MAIZAKI V KABIRU

MAIZAKI V KABIRU


IN THE COURT OF APPEAL
IN THE KADUNA JUDICIAL DIVISION
HOLDEN AT KADUNA
ON FRIDAY, 12TH JUNE, 2015


APPEAL NO: CA/K/280/2009

CITATION: CA (2015) 6 LLER 1

Before Their Lordships

UWANI MUSA ABBA AJI, J.C.A.

ABDU ABOKI, J.C.A.

AMINA AUDI WAMBAI, J.C.A.


BETWEEN

ABU MAIZAKI

(APPELLANTS)

AND

ZINE KABIRU

RESPONDENTS


PRONOUNCEMENTS

A. APPEAL
1. Failure to file Respondent’s Brief of Argument–Effect; Whether same entitles the appellant to judgement

Let me on the outset state that the failure of the Respondent to file any brief of argument though is tantamount to an admission by the Respondent of everything stated in the Appellants brief of argument, which is borne out of the record, the Appellant still has the duty to show that the judgment of the lower Court which has favoured the Respondent, is wrong. See Unity Bank Plc vs. Bouari (2008) 7 NWLR (Pt 1086) 372. This point was made clear by the Supreme Court that the failure of the Respondent to file Respondents brief of argument is immaterial. An Appellant must succeed or fail on his own brief. Although failure to file Respondents’ brief may amount to the Respondents being deemed to have admitted the truth of everything stated in the Appellants’ brief which is borne out of the record, the absence of the Respondents’ brief will not place the Appellants at an undue advantage. This is because the Respondent has already a judgment of the Court below in his favour, and findings of a lower Court are presumed to be correct until they are set aside, John Ogbu & Anor vs. The State (2007) LPELR 2289 (SC). PER WAMBAI, J.C.A. (paras. 16-17) READ IN CONTEXT.

B. EVIDENCE
2. Conflicting and Contradictory Evidence–Position of the law on two contradictory and conflicting evidence of the same party

It is now settled law that where the evidence of a witness called by a party conflicts with the evidence of another witness called by the same party on an existence of a fact especially on a material fact, the evidence of both witnesses are inconsistent and unreliable. EBOADE & ANOR. V. AFOME & ANOR. (1997) 5 NWLR (Pt.506) 490. Such evidence is unreliable as the Court cannot choose and pick between the conflicting testimonies which to believe and which to discard. BOY MUAG V. THE STATE (1976) 9-10 SC. PER WAMBAI, J.C.A. (paras. 42-43) READ IN CONTEXT.

3. Evaluation of Evidence–On the primacy of the trial court in evaluation of evidence

It is now well established that the evaluation of evidence placed before a trial Court and ascription of probative value to such evidence are primarily within the domain of the trial Court which saw, heard and assessed the witnesses while they testified. ADEBAYO V. ADUSEI (2004) 4 NWLR (Pt. 862) 4. Where the trial Court unquestionally discharges its duty and duly evaluates the evidence and appraises the facts, it is not the business of the Appellate Court to substitute its own views for the views of the trial Court unless the conclusion or findings reached are perverse. IKUMONIHIAN V. STATE (2014) 2 NWLR (Pt.1392) 564. PER WAMBAI, J.C.A. (paras. 47-48) READ IN CONTEXT.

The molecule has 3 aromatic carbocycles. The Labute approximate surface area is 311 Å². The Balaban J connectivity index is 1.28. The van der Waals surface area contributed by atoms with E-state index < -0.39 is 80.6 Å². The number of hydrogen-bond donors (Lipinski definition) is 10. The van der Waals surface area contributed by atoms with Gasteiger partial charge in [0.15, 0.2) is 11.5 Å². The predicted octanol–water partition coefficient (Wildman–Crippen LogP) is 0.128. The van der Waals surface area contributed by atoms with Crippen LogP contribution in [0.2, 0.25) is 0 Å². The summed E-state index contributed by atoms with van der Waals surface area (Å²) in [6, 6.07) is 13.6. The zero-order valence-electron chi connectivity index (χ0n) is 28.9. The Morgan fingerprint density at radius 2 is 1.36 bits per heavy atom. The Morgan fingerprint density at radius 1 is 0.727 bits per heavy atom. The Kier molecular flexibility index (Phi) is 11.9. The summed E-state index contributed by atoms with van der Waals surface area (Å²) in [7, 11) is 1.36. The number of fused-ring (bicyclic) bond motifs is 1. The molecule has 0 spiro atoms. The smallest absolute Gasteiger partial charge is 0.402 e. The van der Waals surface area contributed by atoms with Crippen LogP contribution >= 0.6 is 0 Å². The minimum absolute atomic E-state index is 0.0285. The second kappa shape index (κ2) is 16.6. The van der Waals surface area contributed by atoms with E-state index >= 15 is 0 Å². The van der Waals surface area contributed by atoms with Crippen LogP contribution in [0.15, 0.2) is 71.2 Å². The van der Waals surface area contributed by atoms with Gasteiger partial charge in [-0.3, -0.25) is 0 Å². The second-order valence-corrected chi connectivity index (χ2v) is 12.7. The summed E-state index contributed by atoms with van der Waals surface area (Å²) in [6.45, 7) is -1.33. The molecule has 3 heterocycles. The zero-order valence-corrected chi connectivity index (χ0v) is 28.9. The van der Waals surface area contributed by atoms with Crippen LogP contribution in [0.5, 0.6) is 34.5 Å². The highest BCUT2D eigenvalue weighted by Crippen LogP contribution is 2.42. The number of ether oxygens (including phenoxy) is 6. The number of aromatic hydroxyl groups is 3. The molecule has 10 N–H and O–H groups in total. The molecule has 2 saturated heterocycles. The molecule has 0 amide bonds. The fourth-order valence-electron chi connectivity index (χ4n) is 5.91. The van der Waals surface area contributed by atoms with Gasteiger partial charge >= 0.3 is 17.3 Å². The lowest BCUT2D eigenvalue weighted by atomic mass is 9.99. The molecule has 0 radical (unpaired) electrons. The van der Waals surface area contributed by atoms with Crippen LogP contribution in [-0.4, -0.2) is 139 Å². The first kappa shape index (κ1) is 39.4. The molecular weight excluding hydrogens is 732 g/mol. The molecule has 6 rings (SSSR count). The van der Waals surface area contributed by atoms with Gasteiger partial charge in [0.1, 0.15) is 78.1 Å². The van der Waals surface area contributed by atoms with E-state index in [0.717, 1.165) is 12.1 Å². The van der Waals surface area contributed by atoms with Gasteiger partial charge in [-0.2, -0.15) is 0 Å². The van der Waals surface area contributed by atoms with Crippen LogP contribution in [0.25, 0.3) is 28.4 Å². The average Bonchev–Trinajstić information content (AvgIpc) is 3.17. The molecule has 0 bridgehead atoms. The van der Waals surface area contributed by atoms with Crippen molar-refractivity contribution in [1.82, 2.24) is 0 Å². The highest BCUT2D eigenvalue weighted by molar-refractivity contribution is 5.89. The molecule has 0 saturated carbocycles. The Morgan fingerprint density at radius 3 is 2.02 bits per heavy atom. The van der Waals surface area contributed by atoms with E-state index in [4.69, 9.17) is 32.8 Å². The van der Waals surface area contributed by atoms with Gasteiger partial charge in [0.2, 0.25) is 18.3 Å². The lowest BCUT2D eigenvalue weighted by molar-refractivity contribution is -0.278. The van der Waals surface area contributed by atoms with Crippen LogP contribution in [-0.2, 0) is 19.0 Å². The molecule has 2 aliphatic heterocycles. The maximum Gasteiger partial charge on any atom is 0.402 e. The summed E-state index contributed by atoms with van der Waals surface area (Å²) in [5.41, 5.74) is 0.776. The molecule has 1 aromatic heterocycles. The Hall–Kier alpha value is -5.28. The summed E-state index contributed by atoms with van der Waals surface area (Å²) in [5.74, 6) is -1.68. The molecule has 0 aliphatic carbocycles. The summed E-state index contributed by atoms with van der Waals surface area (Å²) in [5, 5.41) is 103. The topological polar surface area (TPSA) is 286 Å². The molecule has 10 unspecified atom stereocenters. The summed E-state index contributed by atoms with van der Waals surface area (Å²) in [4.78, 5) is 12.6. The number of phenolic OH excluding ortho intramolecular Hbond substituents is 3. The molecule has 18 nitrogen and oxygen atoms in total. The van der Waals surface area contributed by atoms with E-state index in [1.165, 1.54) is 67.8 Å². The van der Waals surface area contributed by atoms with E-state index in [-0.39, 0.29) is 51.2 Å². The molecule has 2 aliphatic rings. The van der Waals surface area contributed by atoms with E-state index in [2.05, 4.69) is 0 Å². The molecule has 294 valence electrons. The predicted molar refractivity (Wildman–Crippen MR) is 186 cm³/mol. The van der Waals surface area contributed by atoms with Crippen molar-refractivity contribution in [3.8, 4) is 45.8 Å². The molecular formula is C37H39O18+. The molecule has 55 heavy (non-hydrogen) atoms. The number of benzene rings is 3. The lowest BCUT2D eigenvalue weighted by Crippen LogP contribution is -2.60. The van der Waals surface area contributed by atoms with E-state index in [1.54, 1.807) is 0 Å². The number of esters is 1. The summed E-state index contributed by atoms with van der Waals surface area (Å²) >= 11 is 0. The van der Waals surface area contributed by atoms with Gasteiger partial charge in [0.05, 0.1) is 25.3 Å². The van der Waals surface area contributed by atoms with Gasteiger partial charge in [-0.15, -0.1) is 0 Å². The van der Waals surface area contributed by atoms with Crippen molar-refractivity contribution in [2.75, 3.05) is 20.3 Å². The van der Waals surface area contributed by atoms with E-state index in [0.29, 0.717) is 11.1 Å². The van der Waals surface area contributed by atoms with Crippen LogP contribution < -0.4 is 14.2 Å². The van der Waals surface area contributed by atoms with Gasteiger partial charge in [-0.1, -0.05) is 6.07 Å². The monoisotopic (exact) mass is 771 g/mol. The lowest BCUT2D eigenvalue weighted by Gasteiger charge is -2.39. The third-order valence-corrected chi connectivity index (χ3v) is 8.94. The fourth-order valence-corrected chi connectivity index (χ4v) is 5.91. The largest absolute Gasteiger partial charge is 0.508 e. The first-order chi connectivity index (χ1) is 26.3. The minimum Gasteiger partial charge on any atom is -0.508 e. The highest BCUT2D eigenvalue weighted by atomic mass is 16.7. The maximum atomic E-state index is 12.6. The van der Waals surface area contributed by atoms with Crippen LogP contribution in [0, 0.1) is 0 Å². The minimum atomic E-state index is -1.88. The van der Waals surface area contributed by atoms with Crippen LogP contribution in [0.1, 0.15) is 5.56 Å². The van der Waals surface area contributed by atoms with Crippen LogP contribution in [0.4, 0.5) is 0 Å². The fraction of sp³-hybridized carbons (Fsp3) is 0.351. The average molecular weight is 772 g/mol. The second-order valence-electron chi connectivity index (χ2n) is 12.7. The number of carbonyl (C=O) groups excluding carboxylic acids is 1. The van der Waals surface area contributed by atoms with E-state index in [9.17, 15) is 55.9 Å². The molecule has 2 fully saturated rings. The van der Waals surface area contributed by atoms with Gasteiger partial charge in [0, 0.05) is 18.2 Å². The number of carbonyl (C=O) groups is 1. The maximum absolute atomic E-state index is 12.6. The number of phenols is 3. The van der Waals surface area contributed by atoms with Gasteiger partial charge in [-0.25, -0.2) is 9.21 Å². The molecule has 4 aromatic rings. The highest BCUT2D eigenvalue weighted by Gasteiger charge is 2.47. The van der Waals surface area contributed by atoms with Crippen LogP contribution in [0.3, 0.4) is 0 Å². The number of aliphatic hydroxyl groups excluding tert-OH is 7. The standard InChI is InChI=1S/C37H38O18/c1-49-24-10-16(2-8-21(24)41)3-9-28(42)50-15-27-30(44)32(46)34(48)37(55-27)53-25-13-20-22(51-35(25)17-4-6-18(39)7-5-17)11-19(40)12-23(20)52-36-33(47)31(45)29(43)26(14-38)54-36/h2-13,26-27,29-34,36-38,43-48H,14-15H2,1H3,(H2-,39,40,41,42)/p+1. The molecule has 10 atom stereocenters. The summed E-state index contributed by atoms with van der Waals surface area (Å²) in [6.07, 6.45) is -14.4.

4. Evaluation of Evidence–On when an appellate court will interfere with the evaluation of evidence by the trial court

However, an Appellate Court has the duty to interfere with the evaluation of evidence by trial Court where the finding or conclusion arising from the evaluation, is perverse, in the sense that it is not borne out from the evidence before him or where the decision arrived at is perverse. IWUOHA V. NIPOST LTD. (2003) 8 NWLR (Pt.822) 308. A decision is said to be perverse when:-

(a) It is speculative and not based on any evidence,

(b) The Court took into account matters which it ought not to have taken into account, or

(c) The Court shuts its eyes to the obvious or

(d) When such a decision has occasioned a miscarriage of justice.

ATOLAGBE V. SHORUN (1985) 1 NWLR (Pt.2) 360, OSUJI V. EKEO (2002) 52 WRN 1 at 33, MOMOH V. UMORU (2011) 15 NWLR (Pt. 1270) 217. PER WAMBAI, J.C.A. (para. 49) READ IN CONTEXT.

C. LAND LAW
5. Declaration of Title–On the principle that claimant must prove clearly the boundaries of the land; exceptions thereto

The law is trite that before a declaration of title to land can be granted, the land to which the claim relates must be identified with certainty, its boundaries and features must be clearly stated.ADEOSUN V. JIBESHI (2001) 11 NWLR (Pt 724) 290, ODOFIN v. ONI (2001) 3 NWLR (Pt 701) 488 SC, ODUNZE & ORS. V. NWOSU & 4 ORS. (2007) 13 NWLR (Pt. 1056) 1 at 34-35 A-A. However, where the identity of the land is not in issue, the boundaries of the land need not be proved ALACHENU V. OSOKE (2002) 9 NWLR (Pt 773) 521 and no duty is imposed on the Plaintiff or counter-claimant to prove the identity of the land which is well known to all parties. NADI V. OSENI (2003) 4 WRN 12, ADEDEJI V. OLOSO (2007) LPELR 86. PER WAMBAI, J.C.A. (paras. 26-27) READ IN CONTEXT.

6. PROOF OF TITLE–Duty on claimant where he claims his root of title from another person

On the proof that the land belonged to her late husband and now to her, the law is settled that for a party who roots his title through another person to succeed in his claim, he must not only prove his own title to the land, but also the title of his predecessor and how he acquired same. PER WAMBAI, J.C.A. (para. 32) READ IN CONTEXT.

7. PROOF OF TITLE–On whom lies the burden of proof